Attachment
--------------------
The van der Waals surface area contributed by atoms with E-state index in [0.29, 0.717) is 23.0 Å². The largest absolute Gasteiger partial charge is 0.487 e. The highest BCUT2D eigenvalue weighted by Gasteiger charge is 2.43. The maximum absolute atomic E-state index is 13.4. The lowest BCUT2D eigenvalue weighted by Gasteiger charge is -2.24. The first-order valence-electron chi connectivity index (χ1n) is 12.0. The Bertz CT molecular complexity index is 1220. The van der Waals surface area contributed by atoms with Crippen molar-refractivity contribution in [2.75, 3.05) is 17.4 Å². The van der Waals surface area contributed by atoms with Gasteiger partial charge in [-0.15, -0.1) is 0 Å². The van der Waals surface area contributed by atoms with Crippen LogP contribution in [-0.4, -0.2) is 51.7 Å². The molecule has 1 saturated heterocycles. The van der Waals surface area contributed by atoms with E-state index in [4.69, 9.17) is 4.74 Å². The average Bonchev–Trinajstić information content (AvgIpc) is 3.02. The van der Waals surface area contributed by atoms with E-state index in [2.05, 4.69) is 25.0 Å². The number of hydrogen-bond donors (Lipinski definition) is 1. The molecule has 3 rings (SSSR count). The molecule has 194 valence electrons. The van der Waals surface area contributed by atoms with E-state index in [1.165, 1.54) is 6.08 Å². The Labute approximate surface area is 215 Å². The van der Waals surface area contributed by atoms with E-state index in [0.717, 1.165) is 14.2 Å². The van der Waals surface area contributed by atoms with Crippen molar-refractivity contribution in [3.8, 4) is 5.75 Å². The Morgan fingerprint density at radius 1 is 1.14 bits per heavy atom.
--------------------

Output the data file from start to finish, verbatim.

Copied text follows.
The van der Waals surface area contributed by atoms with E-state index in [0.29, 0.717) is 23.0 Å². The largest absolute Gasteiger partial charge is 0.487 e. The highest BCUT2D eigenvalue weighted by Gasteiger charge is 2.43. The maximum absolute atomic E-state index is 13.4. The lowest BCUT2D eigenvalue weighted by Gasteiger charge is -2.24. The first-order valence-electron chi connectivity index (χ1n) is 12.0. The Bertz CT molecular complexity index is 1220. The van der Waals surface area contributed by atoms with Crippen molar-refractivity contribution in [2.75, 3.05) is 17.4 Å². The van der Waals surface area contributed by atoms with Gasteiger partial charge in [-0.15, -0.1) is 0 Å². The van der Waals surface area contributed by atoms with Crippen LogP contribution in [-0.4, -0.2) is 51.7 Å². The molecule has 1 saturated heterocycles. The van der Waals surface area contributed by atoms with E-state index in [4.69, 9.17) is 4.74 Å². The average Bonchev–Trinajstić information content (AvgIpc) is 3.02. The van der Waals surface area contributed by atoms with E-state index in [2.05, 4.69) is 25.0 Å². The number of hydrogen-bond donors (Lipinski definition) is 1. The molecule has 3 rings (SSSR count). The molecule has 194 valence electrons. The van der Waals surface area contributed by atoms with E-state index in [1.165, 1.54) is 6.08 Å². The Labute approximate surface area is 215 Å². The van der Waals surface area contributed by atoms with E-state index in [0.717, 1.165) is 14.2 Å². The van der Waals surface area contributed by atoms with Crippen molar-refractivity contribution in [3.8, 4) is 5.75 Å². The Morgan fingerprint density at radius 1 is 1.14 bits per heavy atom.